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Zines

The best zine I've read this year. Vignettes about slowly figuring out life alongside boys: First zine, first tattoo, first out-of-town show, first basement punk show, carrying a teething baby in Helsinki, hopping in a tour van, and what it feels like to be a joyous rusted relic on the dance floor.

The last quarter of the zine is a series of vignettes in tribute to a friend who passed away...[ continued ]

This issue of Muchacha fanzine explores identity, place, discrimination, and the education system through essays, poems, photos, and collage. Features an interview with the great zinester and illustrator Cristy C. Road about her graphic novel Spit and Passion. Plus: a tribute to Borderlands/La Frontera author Gloria Anzaldua, a spotlight on Latinx musicians, and so much more...[ continued ]

This brand new issue of Somnambulist documents a conversation happening between Portland and Amsterdam. Discussions of place, travel, race, language, and privilege. Culture and climate, bikes and cars, joy and heartbreak. Thoroughly engaging throughout! Highly recommended.

60 pages, half-letter size, silkscreened covers.

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In the new issue of our favorite literary zine, seven writers take us around the world—from ancient ruins to the room of a nursing home—while writing under the theme of "Away."

Featuring work from: Charles Reaves, Andria Alefhi, Colette Hannahan, Betsy Houston, Pam Daghlian, M.P. McCune, and Lauren Georgia.

44 pages, quarter-size, color covers. Cover art by Portland's very own collage artist extraordinaire, Kevin Sampsell...[ continued ]

After over a decade in Portland, Oregon, Zach and his wife decide to move out before everything that was once good about the city gets sold off to the highest bidder. They decide on Zach's hometown of Rochester, New York and attempt to get their vintage home goods business, animals, and various belongings across the country. (Spoiler: Everything goes wrong.)

The same tragicomedy that Zach brought to his bestselling book Love is Not Constantly Wondering if You're Making the Biggest Mistake of Your Life is in full effect here...[ continued ]

There are a lot of things I love about this little zine. Its subject, for one (hometowns!). But also its wonderful nostalgia, its sadness, its subtle beauty. I also love that most the authors seem to be in their early to mid-30's and have this tempered idealism. Many are coming home or pining for home, or wanting to find home, or wishing they'd got out and it's so beautiful and tragic, all at once...[ continued ]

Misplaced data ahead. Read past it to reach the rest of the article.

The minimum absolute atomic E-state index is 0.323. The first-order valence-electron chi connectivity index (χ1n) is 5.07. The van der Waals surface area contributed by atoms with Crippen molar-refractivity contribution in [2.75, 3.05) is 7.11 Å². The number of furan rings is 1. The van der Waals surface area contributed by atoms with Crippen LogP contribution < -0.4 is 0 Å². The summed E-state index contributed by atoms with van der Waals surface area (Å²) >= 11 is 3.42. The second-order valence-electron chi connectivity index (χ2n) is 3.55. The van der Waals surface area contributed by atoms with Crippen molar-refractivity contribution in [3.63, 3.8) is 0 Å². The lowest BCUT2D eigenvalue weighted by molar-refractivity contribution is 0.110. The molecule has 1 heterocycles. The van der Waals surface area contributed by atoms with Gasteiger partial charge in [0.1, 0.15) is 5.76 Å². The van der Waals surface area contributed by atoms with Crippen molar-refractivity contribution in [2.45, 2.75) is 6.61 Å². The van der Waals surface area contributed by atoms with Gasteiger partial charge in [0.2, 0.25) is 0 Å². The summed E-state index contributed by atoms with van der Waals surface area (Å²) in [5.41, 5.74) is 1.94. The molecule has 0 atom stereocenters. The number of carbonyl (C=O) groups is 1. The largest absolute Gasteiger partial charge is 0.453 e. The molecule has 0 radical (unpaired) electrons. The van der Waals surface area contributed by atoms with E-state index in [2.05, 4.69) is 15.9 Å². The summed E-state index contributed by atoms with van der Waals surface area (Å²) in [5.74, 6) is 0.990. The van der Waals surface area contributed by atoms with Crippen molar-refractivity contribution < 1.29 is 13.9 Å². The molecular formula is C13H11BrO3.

A beautiful reprint of the second issue of Where You From, the zine about hometowns. Various authors (including our own Joshua James Amberson) give their thoughts on where they’re from. And it’s wonderful. A fascinating study of place, home, community, identity, and so much more.

Edited by Hope Amico of the great Keep Loving, Keep Fighting zine and the[ continued ]

Last copy! Five short stories about leaving and five short stories about returning from Hope Amico (Keep Loving, Keep Fighting). New Orleans after the hurricane, New Hampshire, Boston, Milan.

A reversible eight-page mini zine made from one sheet of thick cardstock paper.

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Reflections on life in late '80s/early '90s small town New Hampshire, set against major news events of the time period. From the Challenger explosion to the L.A. Riots to hometown police brutality, Hope covers a lot of ground and does it well.

She reflects on her teenage perception of these events and the discussions she wishes teachers and family would have had around them, but also leaves space to think about what draws people to her home state and tell the story of a spiritual path that started with a minimum wage job bussing tables...[ continued ]

In this, the fifth issue of Hope Amico's long-running Where You From zine series, she examines the idea of moving back home to a place you are not from. A year-long commute between Baton Rogue and New Orleans serves as the jumping point into stories, observation, and endless conversations about home and place. As always, a zine very worth picking up.

Includes an 11" x 17" New Orleans hand-drawn map with photos...[ continued ]